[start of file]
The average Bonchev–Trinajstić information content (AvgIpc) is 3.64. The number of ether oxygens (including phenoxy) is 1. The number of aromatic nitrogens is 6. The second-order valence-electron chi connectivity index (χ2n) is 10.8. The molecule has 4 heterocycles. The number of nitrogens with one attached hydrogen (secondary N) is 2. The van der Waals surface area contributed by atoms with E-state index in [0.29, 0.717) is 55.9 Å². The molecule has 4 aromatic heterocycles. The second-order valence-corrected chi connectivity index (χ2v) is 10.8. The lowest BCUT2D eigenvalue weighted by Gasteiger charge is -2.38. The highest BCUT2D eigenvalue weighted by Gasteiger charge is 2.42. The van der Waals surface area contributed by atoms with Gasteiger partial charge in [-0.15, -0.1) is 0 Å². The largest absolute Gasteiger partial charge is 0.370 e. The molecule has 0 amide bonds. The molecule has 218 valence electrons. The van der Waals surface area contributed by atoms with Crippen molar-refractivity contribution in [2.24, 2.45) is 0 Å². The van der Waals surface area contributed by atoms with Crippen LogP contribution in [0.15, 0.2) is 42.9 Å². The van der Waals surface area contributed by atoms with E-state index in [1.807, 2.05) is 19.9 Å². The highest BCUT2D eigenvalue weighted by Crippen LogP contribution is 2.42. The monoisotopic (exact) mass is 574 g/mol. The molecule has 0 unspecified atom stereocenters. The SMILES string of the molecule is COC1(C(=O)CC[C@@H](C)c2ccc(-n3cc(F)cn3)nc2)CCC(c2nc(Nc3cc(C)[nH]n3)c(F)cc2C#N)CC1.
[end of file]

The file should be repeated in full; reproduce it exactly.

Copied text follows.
The average Bonchev–Trinajstić information content (AvgIpc) is 3.64. The number of ether oxygens (including phenoxy) is 1. The number of aromatic nitrogens is 6. The second-order valence-electron chi connectivity index (χ2n) is 10.8. The molecule has 4 heterocycles. The number of nitrogens with one attached hydrogen (secondary N) is 2. The van der Waals surface area contributed by atoms with E-state index in [0.29, 0.717) is 55.9 Å². The molecule has 4 aromatic heterocycles. The second-order valence-corrected chi connectivity index (χ2v) is 10.8. The lowest BCUT2D eigenvalue weighted by Gasteiger charge is -2.38. The highest BCUT2D eigenvalue weighted by Gasteiger charge is 2.42. The van der Waals surface area contributed by atoms with Gasteiger partial charge in [-0.15, -0.1) is 0 Å². The largest absolute Gasteiger partial charge is 0.370 e. The molecule has 0 amide bonds. The molecule has 218 valence electrons. The van der Waals surface area contributed by atoms with Crippen molar-refractivity contribution in [2.24, 2.45) is 0 Å². The van der Waals surface area contributed by atoms with Crippen LogP contribution in [0.15, 0.2) is 42.9 Å². The van der Waals surface area contributed by atoms with E-state index in [1.807, 2.05) is 19.9 Å². The highest BCUT2D eigenvalue weighted by Crippen LogP contribution is 2.42. The monoisotopic (exact) mass is 574 g/mol. The molecule has 0 unspecified atom stereocenters. The SMILES string of the molecule is COC1(C(=O)CC[C@@H](C)c2ccc(-n3cc(F)cn3)nc2)CCC(c2nc(Nc3cc(C)[nH]n3)c(F)cc2C#N)CC1.